For some California couples, timing essentially forces them to file for bankruptcy while simultaneously filing for divorce. Generally speaking, both legal processes can be emotionally exhausting and lengthy; and unfortunately, can complicate the other and cause unwanted delays. A family lawyer experienced in complex financial matters will be able to walk you through the process.
Bankruptcy, Finances, and Your Marriage
As we have discussed time and time again, finances are a main reason why couples divorce. Learn about the financial conversations every couple should have early on in their relationship here. Briefly, during a Chapter 7 bankruptcy, also called “liquidation” or “straight bankruptcy,” your assets are sold, creditors receive payment, and you are freed from your debts. It’s available to individuals, married couples, corporations and partnerships. In a Chapter 13 bankruptcy, you keep your property, but pay back all or a portion of your debts over a three to five-year period.
Complications Associated with Filing Bankruptcy and for Divorce
In some instances, filing for divorce at or around the same time as filing for bankruptcy can cause complications for both parties. Common issues that arise include:
- During a Chapter 7 bankruptcy, your community property is generally included in the bankruptcy estate.
- Bankruptcy is a federal legal action and as such, takes priority over divorce, a state action.
- A California family law court cannot divide marital property when it is tied up in a bankruptcy estate.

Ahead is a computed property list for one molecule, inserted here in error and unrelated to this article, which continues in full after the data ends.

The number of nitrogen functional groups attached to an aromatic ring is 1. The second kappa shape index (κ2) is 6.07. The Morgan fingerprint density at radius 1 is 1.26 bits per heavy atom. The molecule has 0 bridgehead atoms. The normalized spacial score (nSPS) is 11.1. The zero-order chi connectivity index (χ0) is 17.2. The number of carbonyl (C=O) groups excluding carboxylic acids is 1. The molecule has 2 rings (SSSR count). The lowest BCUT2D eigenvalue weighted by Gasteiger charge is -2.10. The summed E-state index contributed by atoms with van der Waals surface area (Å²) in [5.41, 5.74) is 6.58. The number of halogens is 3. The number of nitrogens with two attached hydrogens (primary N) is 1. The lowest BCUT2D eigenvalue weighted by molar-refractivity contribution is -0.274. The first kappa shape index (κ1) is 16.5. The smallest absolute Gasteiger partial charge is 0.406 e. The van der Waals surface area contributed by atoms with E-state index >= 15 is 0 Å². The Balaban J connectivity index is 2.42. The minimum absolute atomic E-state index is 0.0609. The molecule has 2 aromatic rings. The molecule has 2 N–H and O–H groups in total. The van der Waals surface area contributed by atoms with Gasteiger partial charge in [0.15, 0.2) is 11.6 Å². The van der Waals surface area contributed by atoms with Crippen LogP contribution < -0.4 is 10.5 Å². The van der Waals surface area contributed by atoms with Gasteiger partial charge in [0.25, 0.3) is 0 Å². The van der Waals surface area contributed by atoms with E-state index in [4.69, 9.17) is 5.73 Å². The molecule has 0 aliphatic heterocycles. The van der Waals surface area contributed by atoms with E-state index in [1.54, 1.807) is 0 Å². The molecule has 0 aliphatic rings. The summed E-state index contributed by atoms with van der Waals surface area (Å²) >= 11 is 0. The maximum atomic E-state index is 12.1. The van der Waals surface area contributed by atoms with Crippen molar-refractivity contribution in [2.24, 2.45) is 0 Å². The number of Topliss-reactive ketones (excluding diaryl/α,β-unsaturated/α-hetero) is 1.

- Making Chapter 13 payments under the repayment plan can become complicated when the divorce results in the formation of two separate households.
- When one partner files for bankruptcy, creditors are likely to pursue repayment from the other partner, often making it necessary for that spouse to file for bankruptcy.
This list is not exhaustive. Be certain to talk to your family lawyer about finalizing one legal proceeding before beginning the other. Filing for divorce first is not always the best option, as there are many moving parts to consider. For example, if you file for bankruptcy prior to divorce, you can file jointly, which saves on court costs and related legal expenses. Bankruptcy filing fees are the same for joint and individual filings. Additionally, you may be able to double certain bankruptcy exemptions as a married couple. Lastly, by discharging joint debts during bankruptcy, you do not have to address them during property division for your divorce.
For high net worth couples, your combined income may make you ineligible to file for Chapter 7 bankruptcy. Therefore, if Chapter 7 is the route you want to go, it may be necessary to determine if waiting to file bankruptcy until after you finalize your divorce qualifies you for Chapter 7 bankruptcy instead of Chapter 13 bankruptcy.
For more information on financial issues related to your divorce, including bankruptcy, contact the expert Los Angeles family lawyers at Walzer Melcher LLP today.